Wednesday, May 11, 2016

Want to Help Your Sick Friend but Don’t Know How? DO THIS!

And THAT, my friend, is what it looks like to love on a friend or relative (or wife!) with chronic illness. That picture right there. I know it’s hard to get past the adorableness of it to have your attention for any type of explanation, and I’m totally distracted WITH you. But let me try to steal your eyes away for just a minute (meanwhile mine admittedly remain fixated on the ones in the front right).
We’ll be joyfully distracted together.

You see, this picture (providentially) came when I was incredibly heartbroken. Because I had just discovered that I was going to fully miss out on a monumental event.
Yet again.

Let me back it up a bit for you to give you a little context.

Since my health crashed six years ago, missing out has unfortunately become a way of life to somewhat varying degrees. Some years more than others and praise God this year hasn’t been one of the “more” years. But one of the hardest parts about chronic illness is that you can’t do everything you want to do. Sometimes you can’t do ANYthing you want to do.
And painfully, that includes relationally.

When my husband and I were first married, travel was a way of life.
We traveled to see family in NJ, friends in Chicago, friends in Florida and Washington state, family in PA and VA, traveled to friends' weddings in Ohio & Iowa, you name it. There are some incredible people in those places, and it was always a joy for us to go the distance to spend time with them.

That way of life unfortunately came to a complete halt six years ago.
For me entirely, and largely for my husband as well. It felt like one of our greatest joys in life, being with our friends and family, got swept out from under us.
And that’s been incredibly painful.

The loss hasn’t only been felt at great distances.
The same togetherness loss has been felt on the home front even more. When our son started Kindergarten right before I crashed, I assumed I’d be going on all the fun field trips. And be there for all the special programs, competitions, family pumpkin picking. You know, all the usual mom stuff.

My assumption was wrong.

I’ve missed out on a lot as a mom.
And wife.
And friend,
church member.
I’ve wrestled hard with feeling like a crummy friend and family member.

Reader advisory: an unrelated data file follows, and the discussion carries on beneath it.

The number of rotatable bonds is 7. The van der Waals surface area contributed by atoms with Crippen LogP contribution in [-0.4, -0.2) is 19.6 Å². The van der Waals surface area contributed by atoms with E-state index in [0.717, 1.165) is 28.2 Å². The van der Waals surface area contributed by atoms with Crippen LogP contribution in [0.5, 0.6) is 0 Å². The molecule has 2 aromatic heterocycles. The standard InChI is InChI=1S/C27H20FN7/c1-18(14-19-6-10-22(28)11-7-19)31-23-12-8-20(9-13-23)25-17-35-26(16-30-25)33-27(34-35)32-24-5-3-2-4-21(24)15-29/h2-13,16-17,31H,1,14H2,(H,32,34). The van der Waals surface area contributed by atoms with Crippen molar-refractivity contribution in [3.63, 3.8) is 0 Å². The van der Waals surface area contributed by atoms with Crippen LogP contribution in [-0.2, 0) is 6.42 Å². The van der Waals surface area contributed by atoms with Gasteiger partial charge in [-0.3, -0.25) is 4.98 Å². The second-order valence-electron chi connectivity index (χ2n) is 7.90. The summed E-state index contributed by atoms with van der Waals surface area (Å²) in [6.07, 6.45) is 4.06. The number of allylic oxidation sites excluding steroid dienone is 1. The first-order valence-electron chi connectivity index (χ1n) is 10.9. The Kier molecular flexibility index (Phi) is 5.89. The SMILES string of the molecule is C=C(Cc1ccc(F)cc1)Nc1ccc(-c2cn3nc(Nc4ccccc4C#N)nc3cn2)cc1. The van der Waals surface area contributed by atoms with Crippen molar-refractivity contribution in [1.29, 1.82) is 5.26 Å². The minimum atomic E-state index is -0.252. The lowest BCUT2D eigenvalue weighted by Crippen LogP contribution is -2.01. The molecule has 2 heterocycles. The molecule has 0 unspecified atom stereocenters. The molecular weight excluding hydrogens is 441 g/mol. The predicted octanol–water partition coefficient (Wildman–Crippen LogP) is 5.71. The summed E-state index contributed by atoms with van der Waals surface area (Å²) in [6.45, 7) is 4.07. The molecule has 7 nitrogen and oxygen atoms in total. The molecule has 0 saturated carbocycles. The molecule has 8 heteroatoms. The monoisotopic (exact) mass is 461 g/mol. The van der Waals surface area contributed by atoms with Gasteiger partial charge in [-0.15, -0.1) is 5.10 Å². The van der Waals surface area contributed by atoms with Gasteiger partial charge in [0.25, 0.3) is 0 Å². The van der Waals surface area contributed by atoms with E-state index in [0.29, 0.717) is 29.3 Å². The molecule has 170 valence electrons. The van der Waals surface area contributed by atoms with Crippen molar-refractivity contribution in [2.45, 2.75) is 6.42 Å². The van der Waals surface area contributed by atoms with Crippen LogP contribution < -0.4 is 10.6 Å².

Last year, for example, our niece was graduating from college in PA. First time for us to have a niece or nephew graduate college. Oh, how I wanted to be there. To join in on the party, hand her our gift in person, give our sweet flower girl a big hug of congratulations.
Fortunately, at least there’s technology.

Through tears of nostalgia, I hooted and hollered in my family room as I watched across the miles, and even snagged this great shot thanks to my virtual front row view.

A similar scene occurred last weekend when our nephew graduated from JMU in VA, which meant both a university ceremony plus individual ceremonies for each of the colleges of study. Fortunately, at least my husband was able to go to this one. I’m so glad.

Like with our niece’s graduation, I watched the first ceremony by live stream, heart swelling with pride and nostalgia. (I’m a total sap with a capital S.) The following morning, I rushed to get ready and be in front of the screen by the start of the second ceremony. Yet it wasn’t coming on. After fussing with it for the first five minutes of the ceremony, I discovered that one wasn’t going to be live streamed.
My heart sank lower than low.

This was the ceremony where he would be giving his speech as valedictorian of the entire graduating class!

This was the one where he would be leading the entire processional carrying the large regal performing arts banner. The only banner!

This was a once-in-a-lifetime moment in his life, and I wasn’t going to be a part of it even virtually.

I hopped over to my e-mail, and had a new message from my husband.